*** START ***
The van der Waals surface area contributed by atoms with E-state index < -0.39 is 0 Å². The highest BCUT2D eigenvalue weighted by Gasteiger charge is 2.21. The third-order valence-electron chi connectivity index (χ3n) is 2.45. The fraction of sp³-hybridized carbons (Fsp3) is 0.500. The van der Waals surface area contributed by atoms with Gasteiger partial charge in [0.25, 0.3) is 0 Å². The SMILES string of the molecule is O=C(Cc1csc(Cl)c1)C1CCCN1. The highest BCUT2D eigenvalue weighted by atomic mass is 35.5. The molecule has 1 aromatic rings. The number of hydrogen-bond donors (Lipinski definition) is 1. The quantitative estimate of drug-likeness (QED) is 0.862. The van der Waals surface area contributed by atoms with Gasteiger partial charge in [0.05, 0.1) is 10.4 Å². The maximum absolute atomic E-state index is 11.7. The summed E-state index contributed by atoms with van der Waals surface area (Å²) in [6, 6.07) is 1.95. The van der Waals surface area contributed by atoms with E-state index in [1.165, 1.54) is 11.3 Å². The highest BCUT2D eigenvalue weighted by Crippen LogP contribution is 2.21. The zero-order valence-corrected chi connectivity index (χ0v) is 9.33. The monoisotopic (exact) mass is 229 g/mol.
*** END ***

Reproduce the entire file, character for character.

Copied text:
The van der Waals surface area contributed by atoms with E-state index < -0.39 is 0 Å². The highest BCUT2D eigenvalue weighted by Gasteiger charge is 2.21. The third-order valence-electron chi connectivity index (χ3n) is 2.45. The fraction of sp³-hybridized carbons (Fsp3) is 0.500. The van der Waals surface area contributed by atoms with Gasteiger partial charge in [0.25, 0.3) is 0 Å². The SMILES string of the molecule is O=C(Cc1csc(Cl)c1)C1CCCN1. The highest BCUT2D eigenvalue weighted by atomic mass is 35.5. The molecule has 1 aromatic rings. The number of hydrogen-bond donors (Lipinski definition) is 1. The quantitative estimate of drug-likeness (QED) is 0.862. The van der Waals surface area contributed by atoms with Gasteiger partial charge in [0.05, 0.1) is 10.4 Å². The maximum absolute atomic E-state index is 11.7. The summed E-state index contributed by atoms with van der Waals surface area (Å²) in [6, 6.07) is 1.95. The van der Waals surface area contributed by atoms with E-state index in [1.165, 1.54) is 11.3 Å². The highest BCUT2D eigenvalue weighted by Crippen LogP contribution is 2.21. The zero-order valence-corrected chi connectivity index (χ0v) is 9.33. The monoisotopic (exact) mass is 229 g/mol.